So far as the reliance placed on the press reports of the former collegium member, the bench said, "we do not want to comment upon the same".

The bench comprising Justices MR Shah and CT Ravikumar was considering a Special Leave Petition filed by RTI activist Anjali Bharadwaj challenging a Delhi High Court Judgement that dismissed her plea for information under the Right to Information Act regarding decisions taken by the Collegium in a meeting dated December 12, 2018.

That day, the then Chief Justice of India Ranjan Gogoi and four senior-most Judges of the Supreme Court—Justices Madan B Lokur, AK Sikri, SA Bobde and NV Ramana took certain decisions regarding the appointment of judges. The meeting's details were not uploaded on the Court's website. Interestingly, later on, those decisions were overturned.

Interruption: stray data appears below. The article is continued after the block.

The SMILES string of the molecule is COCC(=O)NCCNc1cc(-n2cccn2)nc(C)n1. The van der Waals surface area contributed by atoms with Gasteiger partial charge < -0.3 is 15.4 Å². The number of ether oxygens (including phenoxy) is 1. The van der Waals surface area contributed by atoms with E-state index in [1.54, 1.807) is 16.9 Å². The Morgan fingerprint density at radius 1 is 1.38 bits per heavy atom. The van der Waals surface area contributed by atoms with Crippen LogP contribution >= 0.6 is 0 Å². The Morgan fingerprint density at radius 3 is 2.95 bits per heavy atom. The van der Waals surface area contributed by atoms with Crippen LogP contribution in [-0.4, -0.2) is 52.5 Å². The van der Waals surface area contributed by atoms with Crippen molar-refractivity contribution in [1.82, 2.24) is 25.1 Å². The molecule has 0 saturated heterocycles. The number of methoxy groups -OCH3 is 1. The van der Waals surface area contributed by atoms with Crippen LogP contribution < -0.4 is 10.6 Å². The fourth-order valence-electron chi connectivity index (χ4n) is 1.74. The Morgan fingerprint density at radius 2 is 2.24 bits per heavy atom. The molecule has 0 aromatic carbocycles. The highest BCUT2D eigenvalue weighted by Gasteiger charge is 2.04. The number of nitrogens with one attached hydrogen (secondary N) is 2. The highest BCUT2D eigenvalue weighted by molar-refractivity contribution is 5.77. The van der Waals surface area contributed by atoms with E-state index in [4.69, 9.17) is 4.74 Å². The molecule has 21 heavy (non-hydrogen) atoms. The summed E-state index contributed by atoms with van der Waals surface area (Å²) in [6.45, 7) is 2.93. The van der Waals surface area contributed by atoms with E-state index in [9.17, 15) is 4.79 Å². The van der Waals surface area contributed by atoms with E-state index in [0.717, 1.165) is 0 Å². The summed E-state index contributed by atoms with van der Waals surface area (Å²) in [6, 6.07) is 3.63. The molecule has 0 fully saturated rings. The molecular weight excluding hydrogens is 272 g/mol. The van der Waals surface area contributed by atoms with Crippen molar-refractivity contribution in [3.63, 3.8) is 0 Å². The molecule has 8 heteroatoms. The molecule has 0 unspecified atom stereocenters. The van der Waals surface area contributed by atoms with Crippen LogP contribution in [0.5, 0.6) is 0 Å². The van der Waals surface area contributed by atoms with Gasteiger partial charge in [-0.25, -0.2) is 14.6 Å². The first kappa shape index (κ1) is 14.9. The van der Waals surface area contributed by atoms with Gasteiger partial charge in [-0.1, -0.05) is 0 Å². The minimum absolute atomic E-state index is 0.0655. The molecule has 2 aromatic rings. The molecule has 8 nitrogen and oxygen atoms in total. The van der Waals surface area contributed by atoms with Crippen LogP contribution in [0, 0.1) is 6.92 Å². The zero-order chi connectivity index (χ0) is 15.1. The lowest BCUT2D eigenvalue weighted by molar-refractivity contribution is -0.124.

In the resolution of January 10, 2019, the Collegium recorded that the decision of December 12, 2018 was revisited "in the light of additional materials".
After Anjali Bhardwaj moved an RTI application seeking details of the Collegium's decision on December 12, 2018, the Public Information Officer of the Supreme Court denied it, citing sections 8(1) (b), (e), and (J) of the RTI Act.
There after, Bhardwaj had moved before the First Appellate Authority under the Act. It upheld the decision of the PIO while adding that the reasons given by the CPIO to deny the information were improper.
Challenging this, Bhardwaj moved an appeal before the Central Information Commission, contending that even if no resolution had been passed on December 12, 2018, a copy of the meeting's agenda and the decisions taken therein could not have been denied without citing any exemptions.